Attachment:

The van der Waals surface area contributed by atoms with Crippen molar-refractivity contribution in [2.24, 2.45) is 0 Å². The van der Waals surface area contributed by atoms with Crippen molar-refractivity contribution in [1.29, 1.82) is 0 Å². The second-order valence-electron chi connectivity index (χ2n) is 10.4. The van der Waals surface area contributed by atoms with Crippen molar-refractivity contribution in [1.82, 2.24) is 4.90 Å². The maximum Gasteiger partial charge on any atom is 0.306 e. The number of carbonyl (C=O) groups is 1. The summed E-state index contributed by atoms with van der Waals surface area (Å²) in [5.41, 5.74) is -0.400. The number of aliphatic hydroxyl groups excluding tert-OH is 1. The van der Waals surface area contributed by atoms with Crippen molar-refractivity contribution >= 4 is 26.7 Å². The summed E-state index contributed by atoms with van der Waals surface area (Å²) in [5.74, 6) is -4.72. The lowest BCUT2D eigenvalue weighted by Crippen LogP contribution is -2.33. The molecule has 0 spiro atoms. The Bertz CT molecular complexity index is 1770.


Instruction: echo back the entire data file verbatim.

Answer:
The van der Waals surface area contributed by atoms with Crippen molar-refractivity contribution in [2.24, 2.45) is 0 Å². The van der Waals surface area contributed by atoms with Crippen molar-refractivity contribution in [1.29, 1.82) is 0 Å². The second-order valence-electron chi connectivity index (χ2n) is 10.4. The van der Waals surface area contributed by atoms with Crippen molar-refractivity contribution in [1.82, 2.24) is 4.90 Å². The maximum Gasteiger partial charge on any atom is 0.306 e. The number of carbonyl (C=O) groups is 1. The summed E-state index contributed by atoms with van der Waals surface area (Å²) in [5.41, 5.74) is -0.400. The number of aliphatic hydroxyl groups excluding tert-OH is 1. The van der Waals surface area contributed by atoms with Crippen molar-refractivity contribution >= 4 is 26.7 Å². The summed E-state index contributed by atoms with van der Waals surface area (Å²) in [5.74, 6) is -4.72. The lowest BCUT2D eigenvalue weighted by Crippen LogP contribution is -2.33. The molecule has 0 spiro atoms. The Bertz CT molecular complexity index is 1770.